Divan Group’s traditional flagship, with a heritage of more than fifty years, the Divan Istanbul, on Taksim Square, has been completely rebuilt to offer a heady mix of luxury design and Ottoman hospitality. 191 elegant rooms, 2 Presidential suites, luxury Puri Spa, spacious meeting rooms; 3 gourmet restaurants, Divan Bar, and Divan Patisserie with elegant sidewalk café.
A writer’s view, by Andrew Finkel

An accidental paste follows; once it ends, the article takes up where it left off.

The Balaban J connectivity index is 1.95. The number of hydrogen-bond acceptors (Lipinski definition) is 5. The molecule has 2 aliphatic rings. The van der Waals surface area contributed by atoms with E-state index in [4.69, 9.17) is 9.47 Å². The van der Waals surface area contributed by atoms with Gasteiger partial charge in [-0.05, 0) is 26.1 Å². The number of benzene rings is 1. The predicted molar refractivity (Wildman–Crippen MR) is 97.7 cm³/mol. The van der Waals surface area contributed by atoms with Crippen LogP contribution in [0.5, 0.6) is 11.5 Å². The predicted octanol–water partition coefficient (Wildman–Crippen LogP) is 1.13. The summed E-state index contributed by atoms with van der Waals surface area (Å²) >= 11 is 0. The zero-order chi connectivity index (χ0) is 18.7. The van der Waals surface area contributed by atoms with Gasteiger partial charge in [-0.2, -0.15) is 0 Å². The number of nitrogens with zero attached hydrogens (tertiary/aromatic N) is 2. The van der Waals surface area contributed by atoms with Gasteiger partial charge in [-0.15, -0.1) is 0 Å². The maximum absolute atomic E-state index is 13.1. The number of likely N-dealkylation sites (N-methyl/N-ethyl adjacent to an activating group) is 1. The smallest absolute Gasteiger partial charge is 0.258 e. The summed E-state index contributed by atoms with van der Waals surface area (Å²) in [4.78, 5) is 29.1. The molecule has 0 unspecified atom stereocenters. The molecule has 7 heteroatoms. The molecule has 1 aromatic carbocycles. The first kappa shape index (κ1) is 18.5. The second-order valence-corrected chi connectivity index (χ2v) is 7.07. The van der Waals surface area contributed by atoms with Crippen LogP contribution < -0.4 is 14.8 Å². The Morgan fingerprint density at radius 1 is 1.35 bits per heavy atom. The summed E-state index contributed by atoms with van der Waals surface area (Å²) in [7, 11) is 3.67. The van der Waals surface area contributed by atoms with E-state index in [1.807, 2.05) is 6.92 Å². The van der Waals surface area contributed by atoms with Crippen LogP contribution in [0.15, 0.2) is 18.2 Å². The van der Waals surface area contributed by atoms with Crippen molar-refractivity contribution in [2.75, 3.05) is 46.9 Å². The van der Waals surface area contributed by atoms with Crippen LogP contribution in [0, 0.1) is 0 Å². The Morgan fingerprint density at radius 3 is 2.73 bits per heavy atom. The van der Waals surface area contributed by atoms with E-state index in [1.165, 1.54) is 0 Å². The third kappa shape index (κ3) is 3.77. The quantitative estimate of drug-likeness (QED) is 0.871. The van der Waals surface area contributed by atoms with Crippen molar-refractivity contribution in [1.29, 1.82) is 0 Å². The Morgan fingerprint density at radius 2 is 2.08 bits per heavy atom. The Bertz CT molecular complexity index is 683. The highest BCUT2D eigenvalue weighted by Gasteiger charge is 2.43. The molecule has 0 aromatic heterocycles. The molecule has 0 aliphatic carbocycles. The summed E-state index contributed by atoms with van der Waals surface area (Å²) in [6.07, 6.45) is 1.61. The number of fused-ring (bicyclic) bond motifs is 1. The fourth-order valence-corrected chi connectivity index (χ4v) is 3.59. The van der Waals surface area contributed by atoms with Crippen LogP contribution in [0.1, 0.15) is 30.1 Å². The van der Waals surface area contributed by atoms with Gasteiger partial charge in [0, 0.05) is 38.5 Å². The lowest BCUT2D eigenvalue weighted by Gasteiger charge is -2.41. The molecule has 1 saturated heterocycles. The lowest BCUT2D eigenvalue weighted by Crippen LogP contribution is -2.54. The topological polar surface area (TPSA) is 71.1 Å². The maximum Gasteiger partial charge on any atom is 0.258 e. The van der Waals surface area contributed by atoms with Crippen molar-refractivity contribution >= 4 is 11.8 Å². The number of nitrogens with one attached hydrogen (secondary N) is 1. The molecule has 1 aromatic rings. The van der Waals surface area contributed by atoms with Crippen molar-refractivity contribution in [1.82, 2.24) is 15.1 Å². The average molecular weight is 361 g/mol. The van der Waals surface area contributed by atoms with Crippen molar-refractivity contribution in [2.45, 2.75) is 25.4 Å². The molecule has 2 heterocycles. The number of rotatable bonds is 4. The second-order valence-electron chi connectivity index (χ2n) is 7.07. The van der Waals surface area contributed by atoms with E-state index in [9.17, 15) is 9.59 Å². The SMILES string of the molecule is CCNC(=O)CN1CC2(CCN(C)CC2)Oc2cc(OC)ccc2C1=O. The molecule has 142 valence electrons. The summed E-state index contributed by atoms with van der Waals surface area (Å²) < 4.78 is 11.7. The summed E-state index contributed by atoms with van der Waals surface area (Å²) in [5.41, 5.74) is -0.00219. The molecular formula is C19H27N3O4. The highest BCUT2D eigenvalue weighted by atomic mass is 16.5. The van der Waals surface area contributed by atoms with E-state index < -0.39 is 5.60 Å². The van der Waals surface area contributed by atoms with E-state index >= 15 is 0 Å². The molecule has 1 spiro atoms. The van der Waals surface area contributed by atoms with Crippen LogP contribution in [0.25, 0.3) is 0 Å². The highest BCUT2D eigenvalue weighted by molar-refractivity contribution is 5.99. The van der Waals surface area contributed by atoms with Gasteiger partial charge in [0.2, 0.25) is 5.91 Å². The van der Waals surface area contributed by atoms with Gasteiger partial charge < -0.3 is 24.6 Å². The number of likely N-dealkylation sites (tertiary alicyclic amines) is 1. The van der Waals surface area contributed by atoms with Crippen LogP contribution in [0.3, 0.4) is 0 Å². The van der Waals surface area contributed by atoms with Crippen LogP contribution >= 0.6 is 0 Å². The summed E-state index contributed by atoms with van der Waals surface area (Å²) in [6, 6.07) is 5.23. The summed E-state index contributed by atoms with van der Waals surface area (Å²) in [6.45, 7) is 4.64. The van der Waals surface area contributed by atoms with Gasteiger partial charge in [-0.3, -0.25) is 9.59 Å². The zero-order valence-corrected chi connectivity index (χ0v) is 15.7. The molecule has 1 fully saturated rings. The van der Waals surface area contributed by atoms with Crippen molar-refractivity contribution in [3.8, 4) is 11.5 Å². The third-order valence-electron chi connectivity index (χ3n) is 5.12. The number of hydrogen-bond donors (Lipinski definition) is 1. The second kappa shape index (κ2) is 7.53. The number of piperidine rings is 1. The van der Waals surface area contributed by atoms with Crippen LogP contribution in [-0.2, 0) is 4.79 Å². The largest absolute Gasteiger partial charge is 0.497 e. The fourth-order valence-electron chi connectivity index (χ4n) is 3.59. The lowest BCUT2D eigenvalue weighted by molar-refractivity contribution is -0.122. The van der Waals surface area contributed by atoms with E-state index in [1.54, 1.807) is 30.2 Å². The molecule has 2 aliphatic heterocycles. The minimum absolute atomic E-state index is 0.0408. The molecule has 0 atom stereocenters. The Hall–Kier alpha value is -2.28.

The Divan is an old Istanbul friend, an American-style hotel from the 1960s, that housed some of the city’s most cherished institutions including a wonderful pastry shop that served gooey cakes, and the Divan Pub – which was more a civilised place to grab a decent lunch rather than the Turkish equivalent of the Pig and Whistle. I can remember circa 1989, coming back from London with a fancy hair cut and my gruff Turkish editor-in-chief asking in an exasperated voice why didn’t I just go to the barber in the Divan. Above all it had location (location, location) – dab in the centre of the modern downtown, beside Taksim Square. The hotel needed a facelift; it has had a resurrection instead. It has been dismantled entirely and then re-assembled tip to toe. The results are pleasing and, in the case of the new dining room, with its lofty ceiling, spectacular. Always a showcase for Turkish cuisine, the Divan Restaurant is now a showcase of interior design. The new lobby has Ottoman feel with twin glass domes and solid beech furniture. Glass plays an important part with decorative medallions and sculpture-like chandeliers. The rooms, too, have lost entirely that package holiday feel and make clever use of space with a well thought out work area and a small sofa to relax. The Divan has now spawned a chain of other hotels in Turkey and even Northern Iraq and the Divan pastry shops and pubs have become national institutions. It belongs to the Koç Group, still Turkey’s most powerful commercial dynasty, and the family are still very much hands on in the design and running of the Taksim flagship.